I'd also suggest some sort of exceptions for title characters. You can hardly call the writers of "Mr Magoo" sexist for most of the show revolving around a guy, it's clearly the focus of the show. That would be a totally separate measure of societal sexism, how many shows are based around males versus based around females. (How do we score Mrs Doubtfire on this metric? Maybe one point for LGBT?) If we were to roll that rule in on the Doctor Who measuring then my guess is the results would make it look like Russell's Who episodes were disjointed and rambling (but with female characters talking to each other!), whereas Moffat's episodes have strong focus and most of the time actually involve the Doctor. What a sexist bastard, strongly featuring the title character in a show he's writing. String him up.
Feb. 17th, 2014
06:42 pm - not selling magazine subscriptions
Yesterday a kid came to our door "not selling magazine subscriptions or anything, just a few minutes of your time", so I gave him a few minutes during which he told his sob story (he's a foster kid, the government is paying his way through college and all his necessities, but if he earns any money during that time the government takes it), leading into, basically, he's selling newspaper subscriptions. As soon as I spotted that's where it was going, I interrupted and said I don't want to waste any of his time, and I can tell at this point I'm not going to be interested in what you're offering. And then he was a douche about it, which frustrates me because if I'd just been mean in the first place, said "not interested" and shut the door in his face, I'm sure he wouldn't have had any mean-spiritedness towards me at all. So I get thought ill of for being nicer than average, because I was willing to help out if he was doing a survey or something similarly harmless like he told me at the start.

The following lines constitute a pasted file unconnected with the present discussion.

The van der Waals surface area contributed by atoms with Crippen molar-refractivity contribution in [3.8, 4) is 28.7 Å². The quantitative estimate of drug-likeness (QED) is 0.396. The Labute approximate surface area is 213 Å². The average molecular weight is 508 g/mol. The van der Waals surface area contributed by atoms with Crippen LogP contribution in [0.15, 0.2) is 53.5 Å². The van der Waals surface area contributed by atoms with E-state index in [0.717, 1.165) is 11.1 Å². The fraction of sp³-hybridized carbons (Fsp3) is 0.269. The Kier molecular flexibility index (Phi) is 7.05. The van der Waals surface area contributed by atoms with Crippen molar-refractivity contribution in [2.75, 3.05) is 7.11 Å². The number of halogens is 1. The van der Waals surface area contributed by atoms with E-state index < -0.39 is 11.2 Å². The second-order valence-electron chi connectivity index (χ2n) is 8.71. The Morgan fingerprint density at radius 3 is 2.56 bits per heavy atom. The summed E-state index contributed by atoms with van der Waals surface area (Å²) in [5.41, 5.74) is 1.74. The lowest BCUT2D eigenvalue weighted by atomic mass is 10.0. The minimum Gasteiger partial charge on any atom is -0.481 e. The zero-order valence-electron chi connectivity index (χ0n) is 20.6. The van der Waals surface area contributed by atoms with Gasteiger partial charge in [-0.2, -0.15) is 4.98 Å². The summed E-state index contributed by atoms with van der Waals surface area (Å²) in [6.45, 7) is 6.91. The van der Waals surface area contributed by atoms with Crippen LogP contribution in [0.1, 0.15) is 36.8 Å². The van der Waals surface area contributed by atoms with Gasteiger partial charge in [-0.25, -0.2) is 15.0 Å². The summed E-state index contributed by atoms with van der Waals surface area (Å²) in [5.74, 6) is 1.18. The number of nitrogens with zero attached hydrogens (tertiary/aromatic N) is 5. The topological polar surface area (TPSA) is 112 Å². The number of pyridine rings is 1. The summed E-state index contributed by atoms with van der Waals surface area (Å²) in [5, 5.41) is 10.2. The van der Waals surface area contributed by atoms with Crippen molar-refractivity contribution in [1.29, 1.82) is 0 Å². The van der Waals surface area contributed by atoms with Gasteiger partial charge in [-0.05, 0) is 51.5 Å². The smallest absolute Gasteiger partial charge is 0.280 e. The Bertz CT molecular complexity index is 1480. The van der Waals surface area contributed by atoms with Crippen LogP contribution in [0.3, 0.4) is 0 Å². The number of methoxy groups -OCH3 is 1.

But that's not really what aggravates me. What really aggravates me is that the kid is being exploited by some shitty company almost certainly lying to him about how they're going to do something for him if he sells their impossible to sell garbage. Which almost certainly amounts to, given how hard it will be to sell newspaper subscriptions, he's being paid way less than minimum wage, which in any context other than horrible high-pressure sales and lying that nobody wants, is illegal. Why the hell isn't this crap illegal? I don't have much ill-will towards the kid (the being a douche about it is annoying, but I'm sure he's had a horrible frustrating day trying to earn an imaginary buck so I'll cut him some slack), but I would absolutely vote for painful deaths for anyone pushing that bullshit onto kids. Whether his sob story is true or just part of the high pressure sales tactics he's been trained in (and I suspect the latter because he was clearly reciting a rehearsed script), either way it's utterly reprehensible.
Jan. 4th, 2014